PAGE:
Top 3 tips for designing play for touchscreens, by Lady Shotgun Games
Putting players in touch with the game
It's supposed to be spring, so what better time to embrace some positive energy.
This month I'm going to write about how awesome touchscreens are, especially since veteran designer Warren Spector recently admitted to having "no idea" how to design for them.
A few years ago all my design experience had been for controller/keyboard bar some dabbling with Wii motion controls and the DS touchscreen for cross-platform titles. I did love my DS, which was constantly with me on commutes, but my use of it was confined to public transport.
But then I got an iPod touch and an iPad, and found myself completely converted to mobile gaming and the touchscreen interface.
Here's how much of a convert I was playing the Wii U version of Batman: Arkham City this week. It's a fantastic game, really well designed and totally captures the feel of being Batman.
Nevertheless, within a few minutes I was running out of patience with the controls to the point where I thought "screw this."
I have to press this and then what to drop from a glide? Trigger which two buttons to initiate investigation mode? Click both thumbsticks together in the middle of combat? Pffft!
That's no dig at Rocksteady. The team has made an excellent game, targeting a demographic at ease with game controllers, but it made me realise how quickly I've moved from being part of that demographic, to wishing I could just damn well TOUCH things to interact with them.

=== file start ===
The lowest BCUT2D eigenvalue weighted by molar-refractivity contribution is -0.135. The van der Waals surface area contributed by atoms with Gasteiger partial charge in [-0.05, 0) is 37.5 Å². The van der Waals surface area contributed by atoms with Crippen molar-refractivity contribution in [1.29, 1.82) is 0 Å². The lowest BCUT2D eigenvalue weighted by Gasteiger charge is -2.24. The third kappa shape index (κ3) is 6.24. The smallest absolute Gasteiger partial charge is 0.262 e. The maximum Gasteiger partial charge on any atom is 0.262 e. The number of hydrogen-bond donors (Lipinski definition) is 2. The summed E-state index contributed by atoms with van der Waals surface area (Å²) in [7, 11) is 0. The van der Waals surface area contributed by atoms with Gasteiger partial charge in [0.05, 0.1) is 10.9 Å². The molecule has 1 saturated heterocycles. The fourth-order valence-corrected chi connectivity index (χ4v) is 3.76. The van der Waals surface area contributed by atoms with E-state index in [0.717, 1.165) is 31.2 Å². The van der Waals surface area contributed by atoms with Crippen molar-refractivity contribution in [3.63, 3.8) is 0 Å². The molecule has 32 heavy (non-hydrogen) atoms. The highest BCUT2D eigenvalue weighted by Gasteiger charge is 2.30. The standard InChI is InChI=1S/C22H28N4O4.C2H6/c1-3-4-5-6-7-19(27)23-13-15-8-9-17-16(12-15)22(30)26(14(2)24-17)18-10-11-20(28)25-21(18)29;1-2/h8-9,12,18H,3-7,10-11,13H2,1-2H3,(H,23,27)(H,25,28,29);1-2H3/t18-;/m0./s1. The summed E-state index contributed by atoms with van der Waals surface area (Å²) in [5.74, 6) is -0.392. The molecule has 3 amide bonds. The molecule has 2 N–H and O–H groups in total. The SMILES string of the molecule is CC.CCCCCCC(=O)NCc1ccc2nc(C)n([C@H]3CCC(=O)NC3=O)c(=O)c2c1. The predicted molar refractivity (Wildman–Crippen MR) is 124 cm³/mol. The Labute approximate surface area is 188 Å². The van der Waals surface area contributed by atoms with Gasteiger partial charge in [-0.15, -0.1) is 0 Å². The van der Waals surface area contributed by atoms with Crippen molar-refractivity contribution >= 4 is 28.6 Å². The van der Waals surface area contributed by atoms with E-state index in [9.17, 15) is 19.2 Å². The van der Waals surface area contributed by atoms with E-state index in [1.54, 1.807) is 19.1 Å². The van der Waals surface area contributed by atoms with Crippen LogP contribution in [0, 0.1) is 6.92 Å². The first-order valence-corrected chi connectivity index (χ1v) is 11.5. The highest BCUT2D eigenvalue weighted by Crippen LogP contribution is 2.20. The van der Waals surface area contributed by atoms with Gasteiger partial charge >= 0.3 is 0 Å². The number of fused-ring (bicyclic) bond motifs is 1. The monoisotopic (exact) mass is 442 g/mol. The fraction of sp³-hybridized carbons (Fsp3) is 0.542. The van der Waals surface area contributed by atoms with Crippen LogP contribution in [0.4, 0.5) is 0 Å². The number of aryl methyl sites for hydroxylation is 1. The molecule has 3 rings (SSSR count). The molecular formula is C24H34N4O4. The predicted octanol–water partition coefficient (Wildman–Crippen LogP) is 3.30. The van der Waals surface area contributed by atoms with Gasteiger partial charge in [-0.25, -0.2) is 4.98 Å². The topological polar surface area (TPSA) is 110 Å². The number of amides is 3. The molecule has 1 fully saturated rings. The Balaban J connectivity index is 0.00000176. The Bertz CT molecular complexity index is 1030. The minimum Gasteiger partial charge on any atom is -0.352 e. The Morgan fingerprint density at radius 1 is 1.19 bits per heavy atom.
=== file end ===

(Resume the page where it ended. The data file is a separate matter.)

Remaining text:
Path of least resistance
Convenience is often the driver of customers from one way of consuming things to another out of town supermarkets decimating high street shops, for instance, or home consoles replacing arcades.
Plenty of people have already pinpointed the convenience of mobile as the biggest threat to console gaming too.
Punters historically massively favour more convenience over greater performance, quality, choice or other factors. For me, it's not only the digital delivery of mobile and its portability but also the touchscreen interface that provides this convenience.
The touchscreen has removed a crucial layer between user and game, meaning you don't have to mediate through keyboard, mouse or controller. Instead, you are directly in touch with the game.
The use of a gamepad is a convention which seems natural to those that play games regularly but presents a learning curve to the uninitiated which has helped keep games confined to 'gamers.'
Well, NO MORE! Absolutely anyone can understand a touchscreen in seconds.
Take my advice
If you're still with Warren Spector in wondering how best to use this awesome and intimate interface, here are three things I learned about designing for touchscreens while we at Lady Shotgun worked on our first game: Buddha Finger.
(Incidentally, there's plenty of far more in-depth touchscreen design advice out there: take a look here and here for example)
Make it Juicy Response to player input is even more important on touchscreens than on controllers where the player has tactile sense to confirm that they have pressed a button.
For every right or wrong input the player makes, try creating as many outputs as you can technically and aesthetically get away with.
On Buddha Finger, for every correct press or mistake the player makes, between 10 and 20 events are triggered audio effects, visual effects on the gameplay screen and the HUD.